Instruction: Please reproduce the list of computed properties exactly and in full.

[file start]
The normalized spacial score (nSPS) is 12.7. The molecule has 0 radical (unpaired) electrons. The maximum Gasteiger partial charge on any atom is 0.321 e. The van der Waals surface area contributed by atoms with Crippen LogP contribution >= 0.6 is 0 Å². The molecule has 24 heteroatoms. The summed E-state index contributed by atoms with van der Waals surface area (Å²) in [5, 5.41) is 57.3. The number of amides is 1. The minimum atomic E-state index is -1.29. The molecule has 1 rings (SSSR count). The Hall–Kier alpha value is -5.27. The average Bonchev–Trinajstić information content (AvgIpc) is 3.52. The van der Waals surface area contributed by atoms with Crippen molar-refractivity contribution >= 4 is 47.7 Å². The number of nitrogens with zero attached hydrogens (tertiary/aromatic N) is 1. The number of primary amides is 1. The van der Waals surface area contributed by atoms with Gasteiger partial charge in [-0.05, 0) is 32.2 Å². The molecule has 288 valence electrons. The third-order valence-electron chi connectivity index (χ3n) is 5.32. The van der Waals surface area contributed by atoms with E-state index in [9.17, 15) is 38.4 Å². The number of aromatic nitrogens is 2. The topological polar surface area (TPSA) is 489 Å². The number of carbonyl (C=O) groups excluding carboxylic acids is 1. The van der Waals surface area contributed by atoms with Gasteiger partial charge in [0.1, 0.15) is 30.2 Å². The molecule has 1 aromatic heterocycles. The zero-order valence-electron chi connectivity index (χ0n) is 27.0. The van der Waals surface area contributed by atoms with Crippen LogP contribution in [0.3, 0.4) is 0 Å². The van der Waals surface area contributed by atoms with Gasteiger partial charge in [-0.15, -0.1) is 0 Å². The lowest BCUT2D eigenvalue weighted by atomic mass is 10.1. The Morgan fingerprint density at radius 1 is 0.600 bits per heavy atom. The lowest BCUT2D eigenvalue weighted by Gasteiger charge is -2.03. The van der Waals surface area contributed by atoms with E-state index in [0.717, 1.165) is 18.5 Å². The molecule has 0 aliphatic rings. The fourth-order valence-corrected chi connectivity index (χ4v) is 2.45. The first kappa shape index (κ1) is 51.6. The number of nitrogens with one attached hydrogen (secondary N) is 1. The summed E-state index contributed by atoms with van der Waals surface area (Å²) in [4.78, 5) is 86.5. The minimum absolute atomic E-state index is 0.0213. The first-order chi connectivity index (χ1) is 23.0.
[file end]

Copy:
The normalized spacial score (nSPS) is 12.7. The molecule has 0 radical (unpaired) electrons. The maximum Gasteiger partial charge on any atom is 0.321 e. The van der Waals surface area contributed by atoms with Crippen LogP contribution >= 0.6 is 0 Å². The molecule has 24 heteroatoms. The summed E-state index contributed by atoms with van der Waals surface area (Å²) in [5, 5.41) is 57.3. The number of amides is 1. The minimum atomic E-state index is -1.29. The molecule has 1 rings (SSSR count). The Hall–Kier alpha value is -5.27. The average Bonchev–Trinajstić information content (AvgIpc) is 3.52. The van der Waals surface area contributed by atoms with Crippen molar-refractivity contribution >= 4 is 47.7 Å². The number of nitrogens with zero attached hydrogens (tertiary/aromatic N) is 1. The number of primary amides is 1. The van der Waals surface area contributed by atoms with Gasteiger partial charge in [-0.05, 0) is 32.2 Å². The molecule has 288 valence electrons. The third-order valence-electron chi connectivity index (χ3n) is 5.32. The van der Waals surface area contributed by atoms with E-state index in [9.17, 15) is 38.4 Å². The number of aromatic nitrogens is 2. The topological polar surface area (TPSA) is 489 Å². The number of carbonyl (C=O) groups excluding carboxylic acids is 1. The van der Waals surface area contributed by atoms with Gasteiger partial charge in [0.1, 0.15) is 30.2 Å². The molecule has 1 aromatic heterocycles. The zero-order valence-electron chi connectivity index (χ0n) is 27.0. The van der Waals surface area contributed by atoms with Crippen LogP contribution in [0.3, 0.4) is 0 Å². The van der Waals surface area contributed by atoms with Gasteiger partial charge in [-0.15, -0.1) is 0 Å². The lowest BCUT2D eigenvalue weighted by atomic mass is 10.1. The Morgan fingerprint density at radius 1 is 0.600 bits per heavy atom. The lowest BCUT2D eigenvalue weighted by Gasteiger charge is -2.03. The van der Waals surface area contributed by atoms with E-state index in [0.717, 1.165) is 18.5 Å². The molecule has 0 aliphatic rings. The fourth-order valence-corrected chi connectivity index (χ4v) is 2.45. The first kappa shape index (κ1) is 51.6. The number of nitrogens with one attached hydrogen (secondary N) is 1. The summed E-state index contributed by atoms with van der Waals surface area (Å²) in [4.78, 5) is 86.5. The minimum absolute atomic E-state index is 0.0213. The first-order chi connectivity index (χ1) is 23.0.